MONTPELIER, Vt. (WCAX) Countries across the globe are tracking people through their cellphones to help in the fight against the coronavirus pandemic. It's a practice that is sparking debate over the balance between privacy and public health. Calvin Cutler reports on how Vermont is using technology to trace COVID-19 and what it means for you.
Contract tracing is a tried-and-true public health approach to identifying those who may have come into contact with an infected person. In Vermont and other states, officials use SARA Alert, a web-based monitoring tool that allows public health officials to keep tabs on those infected or suspected of being infected with COVID-19 via their phones on a voluntary basis.
"It is a bidirectional information system that allows a lot of connectivity between the Department of Health and the public," said Vermont Health Commissioner Dr. Mark Levine.
South Korea and China also track cellphone data to hunt down the virus, but people there have no choice. Across the globe, contact tracing has renewed the discussion of digital privacy and public health. Legal experts say that since SARA Alert is used by the state, the system has to meet strict criteria under HIPAA, the federal health care privacy law.
"They have to tell people if they're monitoring, how they're monitoring, and how the data is going to be used, and how it will be anonymized," said Jeannette Eicks, a professor at the Vermont Law School's Center for Legal Innovation.
Vermont Attorney General TJ Donovan says the state's data tracking passes constitutional muster because people consent to participate in SARA Alert. Any nonconsensual tracking of cellphone data -- for instance by law enforcement agencies -- would need a warrant from a judge.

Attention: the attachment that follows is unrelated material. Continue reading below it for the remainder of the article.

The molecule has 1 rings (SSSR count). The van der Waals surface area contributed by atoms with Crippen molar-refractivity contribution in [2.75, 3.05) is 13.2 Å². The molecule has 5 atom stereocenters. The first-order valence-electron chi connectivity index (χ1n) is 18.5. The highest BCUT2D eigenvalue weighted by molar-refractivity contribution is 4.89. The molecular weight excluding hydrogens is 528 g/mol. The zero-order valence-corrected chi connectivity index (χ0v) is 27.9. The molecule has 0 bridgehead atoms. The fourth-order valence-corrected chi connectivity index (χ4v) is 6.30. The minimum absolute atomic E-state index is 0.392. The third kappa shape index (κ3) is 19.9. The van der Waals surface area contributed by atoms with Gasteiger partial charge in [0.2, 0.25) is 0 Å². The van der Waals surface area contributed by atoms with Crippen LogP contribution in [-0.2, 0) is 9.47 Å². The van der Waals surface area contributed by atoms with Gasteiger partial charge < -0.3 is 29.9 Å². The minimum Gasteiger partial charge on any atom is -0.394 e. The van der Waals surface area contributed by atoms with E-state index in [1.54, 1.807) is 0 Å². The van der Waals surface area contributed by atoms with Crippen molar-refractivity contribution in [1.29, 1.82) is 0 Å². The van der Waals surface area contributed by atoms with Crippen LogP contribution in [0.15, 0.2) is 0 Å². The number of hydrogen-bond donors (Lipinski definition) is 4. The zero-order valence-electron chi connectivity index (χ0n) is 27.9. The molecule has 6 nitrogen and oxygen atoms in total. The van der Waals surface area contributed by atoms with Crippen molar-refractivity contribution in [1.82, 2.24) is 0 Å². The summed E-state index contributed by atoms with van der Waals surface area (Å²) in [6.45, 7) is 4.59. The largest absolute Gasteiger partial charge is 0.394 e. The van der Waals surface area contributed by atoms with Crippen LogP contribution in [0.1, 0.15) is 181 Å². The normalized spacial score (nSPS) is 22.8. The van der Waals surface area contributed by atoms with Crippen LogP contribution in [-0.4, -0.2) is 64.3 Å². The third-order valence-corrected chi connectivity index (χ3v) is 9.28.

"Any time the government would track people and gain information outside of the public health strategy it would raise some constitutional questions, But the Vermont Department of Health is doing this with consent," Donovan said.
But Eicks says if private companies like Google and Apple get involved with contact tracing it could become a slippery slope when it comes to privacy because they, for the most part, have free rein over-sharing and selling data. "The government actually has its hands tied in this century a lot more than the commercial entities do," Eicks said.
And as everything from medical appointments to court hearings switch to an online format, Donovan says individuals are faced with new challenges. "The fundamental question is -- has technology outpaced the law? I don't think it has and I think the law will evolve to meet those challenges and will evolve to safeguard people's constitutional rights," he said.
While the global community grapples with balancing privacy and public health, Vermont health officials say they have no immediate plans to pursue a mandatory tracking system. "That's not what goes on in our society, in Vermont, and at this time that's not going to be part of the functionality in how we interact with Vermonters," Levine said.